Silver mirroring of a historical silver-gelatin photography
Silver mirroring treatment of a historical silver gelatine print of the American photographer Man Ray (Emmanuel Rudnitzky).
The silver mirroring of the silvergelatine plates and papers first appear on the edges as a shiny silvery coating in the dark areas. The silver grains migrated to the surface can cover entire parts of the picture, leading to a strong disturbance of the aesthetics of the picture.
Analog and digital restoration of a carte de visite
The Frenchman André Adolphe-Eugène Disdéri photographed Emperor Napoleon III in 1859 and made prints in the format Cartes de Visite. From around 1860, the portraits mounted on cardboard, which measured approx. 2.5“ x 4“, became very popular.
The gold-toned collodion photo layer is extremely lightfast, but highly scratch-sensitive. The Cartes de Visite card shot at the turn of the century was retouched in analogue as well as digitally processed and printed in double-size format with lightfast pigments in the same tonal values of the original photograph.
Restoration of a daguerreotype
The first photographic process, named since 1839 after Louis J. M. Daguerre, was made with a silver-plated highly polished copper plate sensitized with iodine vapors and developed with mercury vapors. At a certain viewing and incident light angle, the negative image turns positive. These extremely touch-sensitive uniques must be mounted behind a passepartout or brass mask and sealed with a front glass for an air tight protection against oxidation. Tarnished daguerreotypes are restored by electrocleaning, their corroded slimy and with tiny droplets “weeping” cover glasses are replaced by stable borosilicate glasses, then airtightly sealed and placed in their original casing.
Restoration of an ambrotype from the mid-nineteenth century.
Ambrotypes are unique images on glass, produced by the process of wet collodion. The photography is both positive and negative. Positive appearance occurs when the creamy underexposed negative is placed on a black background or the glass plate is coated with black lacquer on its back. For their protection, this highly-scratch sensitive photographs should be mounted in special airtight presentation frames or casing.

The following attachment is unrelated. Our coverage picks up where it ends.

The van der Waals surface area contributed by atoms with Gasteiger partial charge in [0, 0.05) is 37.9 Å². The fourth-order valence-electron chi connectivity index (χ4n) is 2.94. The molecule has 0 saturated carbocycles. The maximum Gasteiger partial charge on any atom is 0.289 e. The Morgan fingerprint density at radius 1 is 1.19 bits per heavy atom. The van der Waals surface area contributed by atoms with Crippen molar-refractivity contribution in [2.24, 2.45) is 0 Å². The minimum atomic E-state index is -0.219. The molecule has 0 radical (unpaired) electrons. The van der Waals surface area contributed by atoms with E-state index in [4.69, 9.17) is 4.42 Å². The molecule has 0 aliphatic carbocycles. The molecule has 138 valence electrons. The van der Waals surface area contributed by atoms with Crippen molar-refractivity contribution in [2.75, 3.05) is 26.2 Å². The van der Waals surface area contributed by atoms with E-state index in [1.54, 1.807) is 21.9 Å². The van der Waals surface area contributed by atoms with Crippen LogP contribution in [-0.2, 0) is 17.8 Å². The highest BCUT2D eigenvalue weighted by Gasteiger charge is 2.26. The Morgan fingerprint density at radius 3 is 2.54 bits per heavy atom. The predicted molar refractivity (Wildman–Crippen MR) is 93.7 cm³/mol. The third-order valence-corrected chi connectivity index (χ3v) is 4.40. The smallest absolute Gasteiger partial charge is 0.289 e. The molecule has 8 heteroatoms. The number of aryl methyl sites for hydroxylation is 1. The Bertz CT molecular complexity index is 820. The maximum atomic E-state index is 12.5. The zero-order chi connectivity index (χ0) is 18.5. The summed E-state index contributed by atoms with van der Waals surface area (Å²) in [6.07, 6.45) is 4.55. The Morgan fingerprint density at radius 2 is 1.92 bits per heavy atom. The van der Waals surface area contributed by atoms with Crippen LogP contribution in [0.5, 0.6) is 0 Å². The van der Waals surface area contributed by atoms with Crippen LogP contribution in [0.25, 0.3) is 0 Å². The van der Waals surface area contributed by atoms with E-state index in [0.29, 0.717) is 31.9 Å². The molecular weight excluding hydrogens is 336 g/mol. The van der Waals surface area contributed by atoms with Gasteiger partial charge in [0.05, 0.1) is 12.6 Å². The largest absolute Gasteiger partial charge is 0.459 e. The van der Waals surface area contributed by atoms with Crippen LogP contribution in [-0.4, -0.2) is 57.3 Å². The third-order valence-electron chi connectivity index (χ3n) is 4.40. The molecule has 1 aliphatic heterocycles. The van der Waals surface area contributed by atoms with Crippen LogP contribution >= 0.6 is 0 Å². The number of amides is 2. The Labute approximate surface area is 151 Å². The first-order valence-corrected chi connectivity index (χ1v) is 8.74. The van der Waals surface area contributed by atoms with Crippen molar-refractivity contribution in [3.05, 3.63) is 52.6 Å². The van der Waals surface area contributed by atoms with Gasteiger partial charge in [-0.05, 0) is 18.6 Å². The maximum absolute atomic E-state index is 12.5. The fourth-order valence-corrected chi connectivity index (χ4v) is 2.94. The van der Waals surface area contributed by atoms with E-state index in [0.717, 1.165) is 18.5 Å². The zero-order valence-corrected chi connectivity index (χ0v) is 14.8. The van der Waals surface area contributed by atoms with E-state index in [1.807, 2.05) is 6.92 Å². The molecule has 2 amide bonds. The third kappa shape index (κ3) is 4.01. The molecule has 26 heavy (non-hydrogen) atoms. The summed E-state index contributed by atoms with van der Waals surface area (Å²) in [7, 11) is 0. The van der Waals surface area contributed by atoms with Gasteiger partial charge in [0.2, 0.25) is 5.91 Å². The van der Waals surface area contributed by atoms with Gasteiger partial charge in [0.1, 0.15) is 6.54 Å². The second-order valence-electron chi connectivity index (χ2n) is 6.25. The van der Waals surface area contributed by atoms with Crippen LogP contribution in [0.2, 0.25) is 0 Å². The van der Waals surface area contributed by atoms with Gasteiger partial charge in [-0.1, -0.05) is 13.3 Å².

August Sander Photocollection
One of the first August Sander worldwide photocollections was created in the 70s. A part can be visited at the „Haus für August Sander“ in the Westerwald, Germany; the region where Sander shot most of his portraits.
130 vintage prints were released from the collector’s passe-partouts, dry and wet cleaned, hazardous adhesives and deposits were removed, digitized and restored into PAT (Photo Activity Test) certified envelopes.
By conserving not only paper prints, but also their negatives, they are archived digitally from both copies and their negatives. The tonal ranges, resolution and details in highlights and shadows in negatives are much more detailed than in prints, which is why double museum archiving makes sense. This is of particular relevance in color photographs, as their organic dyes of the emulsions fade rapidly as a result of hydrolysis. By digitizing color negatives and slides with 3 color lights (not white), original colors can be restored by working individually each of the color layers. This is done by concentrating on the primary spectra of each emulsion, regardless of their secondary densities that influence colors of the other layers.
Flattening nitrocellulose sheet and roll films for digitisation
The first flat and roll films usually had no anti-curl layer on the back of the nitrocellulose film base. When the gelatine photo layer dries out & shrinks, great tensions arise that roll the film carrier tightly together. In addition, the rolled-up negatives are extremely fragile due to embrittlement of the nitro carrier.
In order to lay them flat, the supports first had to be relaxed at low temperature using a softener.
Only in this way could the negatives (1897/1907) exposed on the Greek island of Kos by Werner Herzog’s grandfather, the photographer, classical philologist and archaeologist Prof. Dr. Rudolf Herzog (1871-1953), be digitised.